The game got underway and the City fans recieved their rewards. Joe Hart kept United at bay who had started the brighter and a save from Ryan Giggs kept the score at 0-0. City grew into the game and a ball from Martin Petrov found Stephen Ireland who’s blocked shot fell for Darius Vassell. Now Vassell was never a natural goal-getter and needed two bites of the cherry to put City into the lead. United pressed for an equaliser but it was the Citizens who struck on the brink of half-time. Petrov had tormented United all afternoon and when he crossed from the right wing, debutant Benjani glanced a header home to send his new team in two goals to the good. The missed plane on tranfer deadline day during the previous week was forgotten as the travelling fans embraced him with a spontaneous chorus of “Benjani, whoa, Benjani, whoa, he comes from Zimbabwe, he scored on Derby Day”.
The second half saw United contiue to search for a way back but City were always dangerous on the counter attack. Michael Carrick’s consolation goal came too late for the home side and City completed a league double over United. In front of a worldwide audience, the Blues had shown their true colours. Fantastic behaviour from the away section and a confident display on the field, City left Old Trafford with their heads held high.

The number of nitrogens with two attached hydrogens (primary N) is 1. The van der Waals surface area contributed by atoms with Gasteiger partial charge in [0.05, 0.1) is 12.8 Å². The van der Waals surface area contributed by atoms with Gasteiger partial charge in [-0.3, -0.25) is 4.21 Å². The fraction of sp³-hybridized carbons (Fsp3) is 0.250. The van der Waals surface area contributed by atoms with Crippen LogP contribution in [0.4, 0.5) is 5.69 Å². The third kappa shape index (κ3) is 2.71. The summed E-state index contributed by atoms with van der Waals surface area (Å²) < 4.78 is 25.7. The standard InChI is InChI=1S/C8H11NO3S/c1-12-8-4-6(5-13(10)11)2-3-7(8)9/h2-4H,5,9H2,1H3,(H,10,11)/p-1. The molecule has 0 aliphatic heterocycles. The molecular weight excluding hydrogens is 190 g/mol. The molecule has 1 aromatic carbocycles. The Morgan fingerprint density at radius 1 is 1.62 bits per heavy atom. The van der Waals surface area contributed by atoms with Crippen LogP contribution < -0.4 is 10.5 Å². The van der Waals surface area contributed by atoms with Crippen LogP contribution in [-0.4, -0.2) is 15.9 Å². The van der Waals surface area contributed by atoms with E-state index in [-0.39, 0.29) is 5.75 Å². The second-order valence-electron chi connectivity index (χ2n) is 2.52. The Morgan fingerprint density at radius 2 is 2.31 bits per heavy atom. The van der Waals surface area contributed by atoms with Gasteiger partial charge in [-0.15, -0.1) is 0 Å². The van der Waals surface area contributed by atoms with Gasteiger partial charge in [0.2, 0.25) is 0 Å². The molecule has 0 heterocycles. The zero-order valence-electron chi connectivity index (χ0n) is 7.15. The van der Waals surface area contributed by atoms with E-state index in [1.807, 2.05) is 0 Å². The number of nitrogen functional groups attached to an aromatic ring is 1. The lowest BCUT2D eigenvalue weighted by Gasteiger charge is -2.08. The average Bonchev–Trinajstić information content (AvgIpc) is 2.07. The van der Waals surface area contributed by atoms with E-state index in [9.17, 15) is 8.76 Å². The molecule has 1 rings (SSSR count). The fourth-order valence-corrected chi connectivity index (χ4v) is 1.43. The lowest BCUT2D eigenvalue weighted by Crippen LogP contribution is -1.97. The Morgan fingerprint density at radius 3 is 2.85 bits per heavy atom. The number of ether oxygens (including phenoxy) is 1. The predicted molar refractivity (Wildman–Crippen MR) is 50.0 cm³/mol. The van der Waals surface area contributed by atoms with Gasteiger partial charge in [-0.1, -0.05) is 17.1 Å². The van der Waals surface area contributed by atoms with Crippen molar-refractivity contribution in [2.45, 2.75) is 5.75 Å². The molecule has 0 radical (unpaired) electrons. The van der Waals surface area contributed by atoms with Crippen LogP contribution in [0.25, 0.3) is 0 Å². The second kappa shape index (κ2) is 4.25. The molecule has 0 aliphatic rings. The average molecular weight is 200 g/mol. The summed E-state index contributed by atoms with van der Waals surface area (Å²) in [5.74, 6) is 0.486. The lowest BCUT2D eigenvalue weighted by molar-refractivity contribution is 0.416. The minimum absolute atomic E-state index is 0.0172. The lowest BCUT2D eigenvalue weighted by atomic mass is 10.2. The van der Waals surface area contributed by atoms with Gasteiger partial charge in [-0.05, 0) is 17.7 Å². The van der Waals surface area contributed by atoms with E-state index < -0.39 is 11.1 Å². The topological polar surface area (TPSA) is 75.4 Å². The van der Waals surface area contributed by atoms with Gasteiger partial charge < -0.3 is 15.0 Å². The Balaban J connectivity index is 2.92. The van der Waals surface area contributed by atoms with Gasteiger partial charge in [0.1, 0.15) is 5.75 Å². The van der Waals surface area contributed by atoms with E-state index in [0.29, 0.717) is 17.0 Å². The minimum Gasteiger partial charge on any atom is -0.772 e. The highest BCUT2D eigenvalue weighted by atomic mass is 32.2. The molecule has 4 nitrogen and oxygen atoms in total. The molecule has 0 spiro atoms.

16th April 2011 – City 1 United 0

Until tonight, probably the biggest Manchester Derby there has ever been. The Scousers, Sheffield and North London had all had their days out in the sunshine at Wembley and now finally, England’s second city had the nation’s undivided attention. An enormous occasion for both clubs, City desperate to end a 35 year wait for a trophy which would lead to the tearing down of the infamous banner adorning the Stretford End, for United the chance to keep the Blue juggernaut juddering along in uncertainty for another year.